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Beyond Basics: The Annual Status of Education Report (ASER)

  • Category
    Society
  • Published
    20th Jan, 2024

About

About the Report

  • It is conducted by an NGO/ Civil society Pratham
  • Assessed group-Rural students aged 14 to 18 years.
  • The survey was conducted in 28 districts across 26 states and it assessed the foundational reading and arithmetic abilities of 34,745 students.
  • Assessment was done in the activities students are engaged in, their basic and applied reading and math abilities and digital awareness and skills.

Findings from the report

  • Enrolment:8% of 14-18-year-olds are enrolled in an educational institution. The percentage of youth not enrolled is 3.9% for 14-year-old youth and is 32.6% for 18-year-olds. This denotes the Small gender gaps in enrolment, but notable differences by age.
  • Stream preferences and Gender Gap: Most of the people in this age group were enrolled in the Arts/Humanities streams. In Class XI or higher, more than half are enrolled in the Arts/Humanities stream (55.7%) and females are less likely to be enrolled in the Science, Technology, Engineering, and Mathematics stream (28.1%) than males (36.3%).
  • Basic abilities: Only 5.6% of surveyed youth report taking vocational training or other related courses currently. Youth at the college level are the most likely to be taking vocational training (16.2%).
  • Preferences for Short duration courses: The survey found adding that most youth are taking short duration courses of six months or less.

Glaring picture on Basic learning: about 25% still cannot read a Class II level text fluently in their regional language. More than half struggle with division (3-digit by 1-digit) problems. Only 43.3% of 14-18-year-olds are able to do such problems correctly. This skill is usually expected in Standard III/IV.

  • A little over half can read sentences in English (57.3%).
  • Of those who can read sentences in English, almost three quarters can tell their meanings (73.5%).
  • While females (76%) do better than males (70.9%) in reading a Standard II level text in their regional language, males do better than females in arithmetic and English reading.
  • Of the youth who can do subtraction or more, over 60% are able to do the budget management task, about 37% can apply a discount, but only about 10% can calculate repayment.

Digital skills: Close to 90% of all youth have a smartphone in the household and know how to use it. Of those who can use a smartphone, males (43.7%) are more than twice as likely to have their own smartphone as females (19.8%).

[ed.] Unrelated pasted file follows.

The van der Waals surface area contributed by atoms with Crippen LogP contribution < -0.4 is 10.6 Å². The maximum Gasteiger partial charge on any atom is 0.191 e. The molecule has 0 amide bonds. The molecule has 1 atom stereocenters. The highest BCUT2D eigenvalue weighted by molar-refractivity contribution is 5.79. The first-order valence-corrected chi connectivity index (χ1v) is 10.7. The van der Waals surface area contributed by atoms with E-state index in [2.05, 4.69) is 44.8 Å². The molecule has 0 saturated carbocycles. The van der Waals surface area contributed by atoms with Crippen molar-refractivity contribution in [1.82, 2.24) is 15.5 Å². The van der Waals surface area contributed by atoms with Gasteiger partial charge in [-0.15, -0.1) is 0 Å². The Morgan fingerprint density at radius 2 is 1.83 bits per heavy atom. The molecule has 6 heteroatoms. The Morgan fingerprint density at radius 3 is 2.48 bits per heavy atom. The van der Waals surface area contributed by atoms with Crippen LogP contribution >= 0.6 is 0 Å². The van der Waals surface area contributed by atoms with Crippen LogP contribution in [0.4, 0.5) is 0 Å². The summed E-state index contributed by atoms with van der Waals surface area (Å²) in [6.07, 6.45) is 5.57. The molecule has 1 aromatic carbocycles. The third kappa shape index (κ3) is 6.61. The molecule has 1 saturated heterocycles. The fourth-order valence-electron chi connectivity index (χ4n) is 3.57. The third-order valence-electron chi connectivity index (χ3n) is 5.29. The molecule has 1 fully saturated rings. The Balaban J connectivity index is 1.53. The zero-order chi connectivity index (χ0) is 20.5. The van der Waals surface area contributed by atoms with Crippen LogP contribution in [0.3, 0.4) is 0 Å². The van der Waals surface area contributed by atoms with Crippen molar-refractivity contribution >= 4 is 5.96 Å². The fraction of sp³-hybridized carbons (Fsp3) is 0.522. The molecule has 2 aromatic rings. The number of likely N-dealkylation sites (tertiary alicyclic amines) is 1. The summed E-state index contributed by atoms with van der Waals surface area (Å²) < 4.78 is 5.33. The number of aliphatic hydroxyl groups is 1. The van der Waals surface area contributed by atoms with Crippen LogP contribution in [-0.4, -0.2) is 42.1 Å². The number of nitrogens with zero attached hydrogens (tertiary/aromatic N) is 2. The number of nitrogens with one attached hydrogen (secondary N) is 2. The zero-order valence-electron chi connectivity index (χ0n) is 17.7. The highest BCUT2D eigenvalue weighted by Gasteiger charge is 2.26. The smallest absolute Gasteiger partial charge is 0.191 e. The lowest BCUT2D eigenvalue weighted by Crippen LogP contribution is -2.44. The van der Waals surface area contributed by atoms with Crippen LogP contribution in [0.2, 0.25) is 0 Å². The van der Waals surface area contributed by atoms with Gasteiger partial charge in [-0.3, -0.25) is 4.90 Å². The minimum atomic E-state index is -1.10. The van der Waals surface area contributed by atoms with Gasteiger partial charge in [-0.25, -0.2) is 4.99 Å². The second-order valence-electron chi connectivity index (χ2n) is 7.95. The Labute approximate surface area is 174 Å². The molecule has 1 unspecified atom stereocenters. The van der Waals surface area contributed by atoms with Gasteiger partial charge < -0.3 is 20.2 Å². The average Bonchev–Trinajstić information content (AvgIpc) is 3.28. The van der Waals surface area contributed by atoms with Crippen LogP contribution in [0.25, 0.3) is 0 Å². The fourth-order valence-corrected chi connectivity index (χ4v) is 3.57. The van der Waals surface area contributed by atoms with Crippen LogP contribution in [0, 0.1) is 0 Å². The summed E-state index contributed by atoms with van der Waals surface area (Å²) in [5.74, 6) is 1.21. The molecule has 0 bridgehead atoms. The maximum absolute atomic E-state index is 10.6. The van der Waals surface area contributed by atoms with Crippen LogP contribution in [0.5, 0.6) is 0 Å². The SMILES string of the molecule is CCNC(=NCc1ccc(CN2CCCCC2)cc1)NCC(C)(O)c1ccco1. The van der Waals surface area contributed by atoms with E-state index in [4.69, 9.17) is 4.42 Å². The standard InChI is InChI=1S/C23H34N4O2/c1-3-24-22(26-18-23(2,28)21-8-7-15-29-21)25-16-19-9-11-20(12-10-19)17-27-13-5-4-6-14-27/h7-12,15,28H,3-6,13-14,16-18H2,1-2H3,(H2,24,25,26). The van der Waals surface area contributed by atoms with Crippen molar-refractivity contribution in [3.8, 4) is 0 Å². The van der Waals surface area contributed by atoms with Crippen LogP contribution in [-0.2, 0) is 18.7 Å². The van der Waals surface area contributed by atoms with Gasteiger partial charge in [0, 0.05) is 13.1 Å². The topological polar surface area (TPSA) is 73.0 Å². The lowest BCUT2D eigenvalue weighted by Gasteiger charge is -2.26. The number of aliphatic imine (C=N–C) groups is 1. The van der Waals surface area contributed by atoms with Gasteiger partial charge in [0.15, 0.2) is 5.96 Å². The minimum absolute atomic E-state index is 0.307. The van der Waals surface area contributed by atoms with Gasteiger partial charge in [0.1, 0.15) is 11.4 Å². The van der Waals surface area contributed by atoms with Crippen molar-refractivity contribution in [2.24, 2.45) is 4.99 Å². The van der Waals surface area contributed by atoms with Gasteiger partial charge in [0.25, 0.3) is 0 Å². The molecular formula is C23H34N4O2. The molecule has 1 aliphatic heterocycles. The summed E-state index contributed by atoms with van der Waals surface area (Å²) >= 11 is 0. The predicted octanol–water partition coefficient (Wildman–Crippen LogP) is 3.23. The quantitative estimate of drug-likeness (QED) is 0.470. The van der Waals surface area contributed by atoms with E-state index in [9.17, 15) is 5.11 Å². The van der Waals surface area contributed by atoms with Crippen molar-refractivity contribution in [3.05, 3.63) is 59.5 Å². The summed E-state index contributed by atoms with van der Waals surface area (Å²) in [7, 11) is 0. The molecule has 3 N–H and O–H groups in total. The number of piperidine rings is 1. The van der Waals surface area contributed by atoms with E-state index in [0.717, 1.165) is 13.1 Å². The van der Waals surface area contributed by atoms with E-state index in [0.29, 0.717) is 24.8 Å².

• Females are less likely to know how to use a smartphone or computer as compared to males.
  • Across all tasks using mobile phones, males outperformed females.
  • Performance on digital tasks improves with education level. The ability to do digital tasks increases with basic reading proficiency.

About ASER Report

  • It is a large-scale citizen-led household survey Facilitated by Pratham Education Foundation since 2005.
  • It aims to understand whether children in rural India are enrolled in school and whether they are learning.
  • The basic, nationwide ASER survey is conducted every alternate year. It collects data on the enrolment status of children in the age group of 3-16 years, and basic reading and arithmetic levels of children in the age group of 5-16 years.

Why focus on the 14-18 age group?

  • India has the largest youth population in the world. It is important to ensure that these young people have the skills and the opportunities needed to help them build a better future for themselves, their families, and for the country.
  • The National Youth Policy 2021 articulates a ten-year vision for youth development aiming to ‘unlock the potential of the youth to advance India’, and catalyse development across education, employment and entrepreneurship, youth leadership and development, health and fitness, and social justice.
  • The Right to Education Act (RTE) guarantees free and compulsory education up to the age of 14, by when most children complete Std VIII.
  • It is important to understand children’s pathways after leaving elementary school, before they become adults at the age of 18.
  • Their preparedness to take on adult responsibilities is crucial to their personal, social and professional success in the future.
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